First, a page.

Brumadinho dam: Anger grows towards Brazil mine firm Vale


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Senior Brazilian politicians have called for Vale SA to be held to account for last week’s dam disaster, as anger grows towards the mining firm.

Vice-President Hamilton Mourao said those to blame should be punished, and a top prosecutor said executives could be held personally responsible.

Vale, which owns the complex, says safety procedures were followed.

Firefighters say 60 people are now confirmed dead after a sea of mud engulfed a canteen and nearby houses.

Nearly 300 are still missing, and rescuers say they are very unlikely to find more survivors.

No-one was rescued alive on Sunday near the south-eastern town of Brumadinho.

The cause of the dam burst remains unclear.

Shares in Vale, the world’s largest iron ore producer, fell by more than 20% on the Sao Paulo stock exchange on Monday.

Search operations were suspended for hours on Sunday amid fears that a separate dam, also owned by Vale, was at risk of giving way in the area.

What is being said about Vale?

Vice-President Hamilton Mourao, who is standing in for President Jair Bolsonaro as he undergoes surgery, said the government would need to investigate and punish those found responsible for the disaster.

He added that the government would set up a working group to look at the company’s management.

“If there was malpractice, recklessness or negligence on the part of someone inside the company, that person has to answer criminally,” O Globo website quoted him as saying.

Meanwhile top prosecutor Raquel Dodge said it was important to hold the company “strongly responsible”.

The comments came after state prosecutors said they had frozen a total of 11bn reais ($2.9bn; £2.2bn) of assets belonging to Vale.

Brumadinho Mayor Avimar de Melo Barcelos has also criticised authorities in the state of Minas Gerais, which he blamed for poor oversight.

What does the company say?

In a television interview, Vale president Fabio Schvartsman said the disaster had happened even after the company followed safety recommendations by international experts.

“I’m not a mining technician. I followed the technicians’ advice and you see what happened. It didn’t work,” he said.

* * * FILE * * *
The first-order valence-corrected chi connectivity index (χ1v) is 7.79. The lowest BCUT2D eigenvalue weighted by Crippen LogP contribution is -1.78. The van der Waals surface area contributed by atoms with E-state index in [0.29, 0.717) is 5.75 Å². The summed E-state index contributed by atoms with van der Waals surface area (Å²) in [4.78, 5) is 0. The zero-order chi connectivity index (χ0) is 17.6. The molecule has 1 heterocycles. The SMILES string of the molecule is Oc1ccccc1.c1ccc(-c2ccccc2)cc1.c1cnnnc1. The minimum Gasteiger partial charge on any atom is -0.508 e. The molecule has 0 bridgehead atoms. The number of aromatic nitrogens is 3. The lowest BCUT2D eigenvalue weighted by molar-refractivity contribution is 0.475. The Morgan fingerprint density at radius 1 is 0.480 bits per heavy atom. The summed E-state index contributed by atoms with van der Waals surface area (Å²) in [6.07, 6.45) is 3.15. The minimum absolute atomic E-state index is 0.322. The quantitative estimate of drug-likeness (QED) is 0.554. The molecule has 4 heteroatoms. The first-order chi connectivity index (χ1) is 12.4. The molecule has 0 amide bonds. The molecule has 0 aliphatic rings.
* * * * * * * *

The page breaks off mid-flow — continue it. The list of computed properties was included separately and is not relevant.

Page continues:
Mr Schvartsman promised “to go above and beyond any national or international standards… We’ll create a cushion of safety far superior to what we have today to guarantee this never happens again.”

On Sunday the company suspended payouts to shareholders and executive bonuses.

What is the latest on the search effort?

Firefighters said 292 employees, contractors and residents were still missing. Some 192 people have been rescued alive.

So far 19 of the 60 dead have been identified.

“After 48 hours of work, the chance of finding [someone] alive is very low,” Col Eduardo Angelo, who is leading the search operation, told relatives of the missing.

“[But] we’re working with the possibility that we’ll find people alive.”

The dam break caused a sea of muddy sludge to bury the site’s cafeteria where workers were eating lunch, before engulfing nearby houses, vehicles and roads.


Dam collapse in Brazil

25 January 2019


Earlier this month

Google Maps

Access to the areas is difficult – in some places, the mud is up to 15m (49ft) deep. Search teams have been using helicopters and earth-moving machinery.

“I still have hope,” Nélia Mary Fonseca told the BBC as she waited for details about her husband, Adriano, who worked as a contractor at the site.

An Israeli group of engineers, doctors and members of the navy’s underwater missions unit has joined the efforts.

Has this kind of thing happened before?

Unlike dams used for water, tailings dams – like that in Brumadinho – are used to store by-products from mining operations.

There have been a number of high-profile disasters involving tailings dams in recent years – and there have been calls, including from the UN, to institute better safety and building regulations around them.

In November 2015, a dam owned by Vale, along with BHP Billiton, burst in Mariana, also in Minas Gerais. It killed 19 people in what was considered Brazil’s worst environmental disaster at the time.

After a lengthy court case, the companies reached a settlement worth at least 6.8bn reais ($1.8bn) with the Brazilian government.

Have you been affected by the collapsed dam? If it is safe to do so please share your experiences by emailing [email protected].

Please include a contact number if you are willing to speak to a BBC journalist. You can also contact us in the following ways:

Source : BBC

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